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On executing a Windows Forms application in C# the view of the form looks the same as the theme of Windows.

How can I give my own theme to my application which doesn't depend upon the Windows theme?

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Have you tried removing the call to EnableVisualStyles() from your main program? –  stuartd Nov 3 '10 at 13:10
yes, but it gives only classic style –  Javed Akram Nov 3 '10 at 13:21
Making your UI resemble the theme that the user selected is widely considered to be an asset, not a liability. It takes the resources of big companies like Adobe and Microsoft to continuously update their custom skinning code to prevent it from getting stale and silly. Have a look at this one: stackoverflow.com/questions/238177/worst-ui-youve-ever-used/… –  Hans Passant Nov 3 '10 at 13:50

5 Answers 5

We use DevExpress controls! Skinning out of the box! Or am I not supposed to advertise? ;)

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Override the OnPaint method and draw whatever things you want. :)

protected override void OnPaint(PaintEventArgs e)
    Graphics g = e.Graphics;

    SolidBrush brush = new SolidBrush(Color.Black);
    float percent = (float)(val - min) / (float)(max - min);
    Rectangle rect = this.ClientRectangle;

    rect.Width = (int)((float)rect.Width * percent);

    g.FillRectangle(brush, rect);

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up vote 3 down vote accepted

There is a useful link which does this task very easily, DotNetSkin. It provides a DLL which can be easily used in our application.

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Answering your own question after 15 minutes with an answer that's just a link to a commercial product, feels very much like spam! –  Hans Olsson Nov 13 '10 at 16:13
No, I didn't given link for product publicity. Just want to share What I Know –  Javed Akram Nov 13 '10 at 17:30
hope u have seen that "DotNetSkin" page ...there they are somehow changing the whole skin... that just I want... I am sure that it could be done using some Windows API –  Sreekumar Jul 25 '11 at 13:30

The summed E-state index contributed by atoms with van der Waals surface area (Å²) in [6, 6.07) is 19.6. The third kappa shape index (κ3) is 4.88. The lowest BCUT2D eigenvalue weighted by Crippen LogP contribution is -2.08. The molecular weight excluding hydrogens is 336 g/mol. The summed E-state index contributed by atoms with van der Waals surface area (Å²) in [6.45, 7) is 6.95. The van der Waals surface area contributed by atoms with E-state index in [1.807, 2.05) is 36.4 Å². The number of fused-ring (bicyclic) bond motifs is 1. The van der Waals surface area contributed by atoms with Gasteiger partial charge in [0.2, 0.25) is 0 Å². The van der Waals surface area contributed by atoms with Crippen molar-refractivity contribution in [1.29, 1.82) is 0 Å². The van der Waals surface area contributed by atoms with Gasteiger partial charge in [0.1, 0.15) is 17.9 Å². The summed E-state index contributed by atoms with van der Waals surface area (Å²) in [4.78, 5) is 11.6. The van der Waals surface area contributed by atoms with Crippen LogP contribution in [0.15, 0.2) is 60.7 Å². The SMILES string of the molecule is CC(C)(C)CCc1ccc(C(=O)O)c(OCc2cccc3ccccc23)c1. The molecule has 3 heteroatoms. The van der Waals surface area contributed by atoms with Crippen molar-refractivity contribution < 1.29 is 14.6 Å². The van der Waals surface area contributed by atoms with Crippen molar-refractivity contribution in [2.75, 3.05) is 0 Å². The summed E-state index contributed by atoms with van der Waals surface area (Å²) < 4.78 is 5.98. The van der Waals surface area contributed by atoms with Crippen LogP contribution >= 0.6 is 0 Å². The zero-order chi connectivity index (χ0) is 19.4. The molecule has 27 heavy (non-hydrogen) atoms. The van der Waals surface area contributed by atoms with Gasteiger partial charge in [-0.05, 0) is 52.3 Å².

That page looks shady as hell. It probably had to be migrated off Geocities. –  Justin Helgerson Jul 7 at 3:06

It depends on your intent for the theming; as Hans says in his comment, generally using the system's "theme" for controls and window appearance is considered an asset.

However, to theme elements within your application - e.g. the background of a header panel or heading font color etc. then I would build an interface with definitions for the colors/images in your application (e.g. ITheme) and then just use regular databinding to configure them appropriately at runtime when the ITheme is set.

public interface ITheme
    string Name { get; }
    Image Logo { get; }
    String BrandText1 { get; }
    String BrandText2 { get; }
    Image BrandBannerLogo { get; }
    Color BrandPanelText_Left { get; }
    Color BrandPanelText_Centre { get; }

In fact, you could take it a step further... For example, in our application we also define an IThemeManager:

public interface IThemeManager : INotifyPropertyChanged
    event EventHandler CurrentThemeChanged;
    ITheme CurrentTheme { get; set; }
    Dictionary<string, ITheme> AvailableThemes { get; }

We allow the ThemeManager to be dependency injected and then we bind to it's Current property in our controls:

    public IThemeManager ThemeManager
        get { return _themeManager; }
            if (_themeManager != value)
                _themeManager = value;
                if (_themeManager != null && !DesignMode)
                    _headerPanelBackgroundImageBinding = themePanel.DataBindings.Add("BackgroundImage", ThemeManager, "CuurentTheme.Logo", false, DataSourceUpdateMode.Never);
                    // Reset to the default

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You can't do that easily. There are several alternatives at your disposal.

  1. The simplest way is to create a Skin XML file of your own, in which you specify your own colors for your Application, you read it via a Class you create as well and you apply the new colors. This will keep things separated and ready for future changes. But note that you still won't be able to change how the Title Bar is rendered and other system-specific things, such as how the X and Maximize buttons look.

  2. Expanding on point 1, you could create your forms as borderless and create your window with custom painting (override OnPaint) and images. This is harder to accomplish. You may want to inherit from the Form class and create your own CustomDrawnForm which you will use across your application.

  3. Use one of the many control libraries out there, such as DevExpress. Some are free, some are expensive.

What you're trying to do is not very simple in Windows.Forms, and maybe you should look at WPF and other alternatives.

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